They were all in the same deplorable condition, the upper rooms being rather the more miserable inasmuch as none of the windows were glazed at all, and they had, therefore, only the alternative of utter darkness, or killing drafts of air from the unsheltered casements. In all, filth, disorder, and misery abounded; the floor was the only bed, and scanty begrimed rags of blankets the only covering. I left this refuge for Mr. ---'s sick dependents with my clothes covered with dust and full of vermin, and with a heart heavy enough, as you will well believe.

My morning's work had fatigued me not a little, and I was glad to return to the house, where I gave vent to my indignation and regret at the scene I had just witnessed to Mr. --- and his overseer, who, here, is a member of our family. The latter told me that the condition of the hospital had appeared to him, from his first entering upon his situation (only within the last year), to require a reform, and that he had proposed it to the former manager Mr. K---, and Mr. ---'s brother, who is part proprietor of the estate, but, receiving no encouragement from them, had supposed that it was a matter of indifference to the owners, and had left it in the condition in which he had found it, in which condition it has been for the last nineteen years and upward.

This new overseer of ours has lived fourteen years with an old Scotch gentleman, who owns an estate adjoining Mr. ---'s, on the island of St. Simons, upon which estate, from everything I can gather and from what I know of the proprietor's character, the slaves are probably treated with as much humanity as is consistent with slavery at all, and where the management and comfort of the hospital, in particular, had been most carefully and Judiciously attended to. With regard to the indifference of our former manager upon the subject of the accommodation for the sick, he was an excellent overseer, videlicet the estate returned a full income under his management, and such men have nothing to do with sick slaves: they are tools, to be mended only if they can be made available again; if not, to be flung by as useless, without further expense of money, time, or trouble. . . .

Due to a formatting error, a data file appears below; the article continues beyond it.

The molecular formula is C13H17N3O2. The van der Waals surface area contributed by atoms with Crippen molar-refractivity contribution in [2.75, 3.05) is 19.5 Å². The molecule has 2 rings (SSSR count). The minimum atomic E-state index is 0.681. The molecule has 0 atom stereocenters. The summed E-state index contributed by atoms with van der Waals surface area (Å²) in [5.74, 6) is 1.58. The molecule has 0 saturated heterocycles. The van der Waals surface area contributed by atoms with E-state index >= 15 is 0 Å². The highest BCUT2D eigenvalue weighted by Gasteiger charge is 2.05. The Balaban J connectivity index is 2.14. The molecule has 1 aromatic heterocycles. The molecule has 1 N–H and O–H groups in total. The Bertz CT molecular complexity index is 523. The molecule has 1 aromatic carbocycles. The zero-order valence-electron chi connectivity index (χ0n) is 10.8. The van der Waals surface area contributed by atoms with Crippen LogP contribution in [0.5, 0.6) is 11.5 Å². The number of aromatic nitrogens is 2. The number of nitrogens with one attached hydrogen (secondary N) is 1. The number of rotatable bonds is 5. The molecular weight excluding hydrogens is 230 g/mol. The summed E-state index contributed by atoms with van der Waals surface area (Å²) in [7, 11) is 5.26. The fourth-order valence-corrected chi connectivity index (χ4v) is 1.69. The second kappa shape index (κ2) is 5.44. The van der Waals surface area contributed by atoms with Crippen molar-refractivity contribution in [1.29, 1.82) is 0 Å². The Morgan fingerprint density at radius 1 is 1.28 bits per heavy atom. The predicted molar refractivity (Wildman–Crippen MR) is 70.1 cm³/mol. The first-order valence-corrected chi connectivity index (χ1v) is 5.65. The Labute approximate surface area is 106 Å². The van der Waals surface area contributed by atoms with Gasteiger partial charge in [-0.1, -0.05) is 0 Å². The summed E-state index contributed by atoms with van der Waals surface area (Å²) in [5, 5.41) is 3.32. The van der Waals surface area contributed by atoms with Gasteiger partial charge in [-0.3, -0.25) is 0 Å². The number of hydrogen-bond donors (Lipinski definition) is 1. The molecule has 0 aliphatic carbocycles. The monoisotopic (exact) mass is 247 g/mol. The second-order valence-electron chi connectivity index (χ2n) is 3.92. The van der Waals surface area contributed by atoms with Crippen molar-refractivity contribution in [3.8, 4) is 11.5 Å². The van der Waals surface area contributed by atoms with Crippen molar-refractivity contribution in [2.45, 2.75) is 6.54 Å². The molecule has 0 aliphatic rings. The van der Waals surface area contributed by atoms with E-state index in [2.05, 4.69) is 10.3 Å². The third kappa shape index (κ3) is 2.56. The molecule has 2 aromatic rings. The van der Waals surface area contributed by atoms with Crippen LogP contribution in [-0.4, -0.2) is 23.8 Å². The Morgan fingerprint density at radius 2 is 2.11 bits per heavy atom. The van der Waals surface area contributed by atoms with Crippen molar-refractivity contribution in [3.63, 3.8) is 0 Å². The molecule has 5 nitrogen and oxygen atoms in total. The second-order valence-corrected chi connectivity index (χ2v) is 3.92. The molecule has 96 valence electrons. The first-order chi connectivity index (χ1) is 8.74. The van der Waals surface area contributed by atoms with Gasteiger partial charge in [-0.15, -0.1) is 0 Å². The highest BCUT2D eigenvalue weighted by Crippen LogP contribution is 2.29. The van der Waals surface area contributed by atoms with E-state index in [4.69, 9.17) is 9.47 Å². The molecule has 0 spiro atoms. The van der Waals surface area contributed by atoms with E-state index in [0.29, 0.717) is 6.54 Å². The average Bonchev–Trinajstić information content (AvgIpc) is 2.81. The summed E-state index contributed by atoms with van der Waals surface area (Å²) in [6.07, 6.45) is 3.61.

I forgot to tell you that in the hospital were several sick babies whose mothers were permitted to suspend their field labor in order to nurse them. Upon addressing some remonstrances to one of these, who, besides having a sick child was ill herself, about the horribly dirty condition of her baby, she assured me that it was impossible for them to keep their children clean; that they went out to work at daybreak and did not get their tasks done till evening, and that then they were too tired and worn out to do anything but throw themselves down and steep. This statement of hers I mentioned on my return from the hospital, and the overseer appeared extremely annoyed by it, and assured me repeatedly that it was not true.

In the evening, Mr. ---, who had been over to Darien, mentioned that one of the storekeepers there had told him that, in the course of a few years, he had paid the Negroes of this estate several thousand dollars for moss, which is a very profitable article of traffic with them. They collect it from the trees, dry and pick it, and then sell it to the people in Darien for mattresses, sofas, and all sorts of stuffing purposes, which, in my opinion, it answers better than any other material whatever that I am acquainted with.

There is a preliminary to my repose, however, in this agreeable residence, which I rather dread, namely, the hunting for, or discovering without hunting, in fine relief upon the whitewashed walls of my bedroom, a most hideous and detestable species of reptile called centipedes, which come out of the cracks and crevices of the walls, and fill my very heart with dismay. They are from an inch to two inches long, and appear to have not a hundred but a thousand legs. I cannot ascertain very certainly from the Negroes whether they sting or not, but they took exceedingly as if they might, and I visit my babies every night in fear and trembling test I should find one or more of these hateful creatures mounting guard over them. Good night; you are well to be free from centipedes-better to be free from slaves.

Antebellum Home | Updated December 5, 2013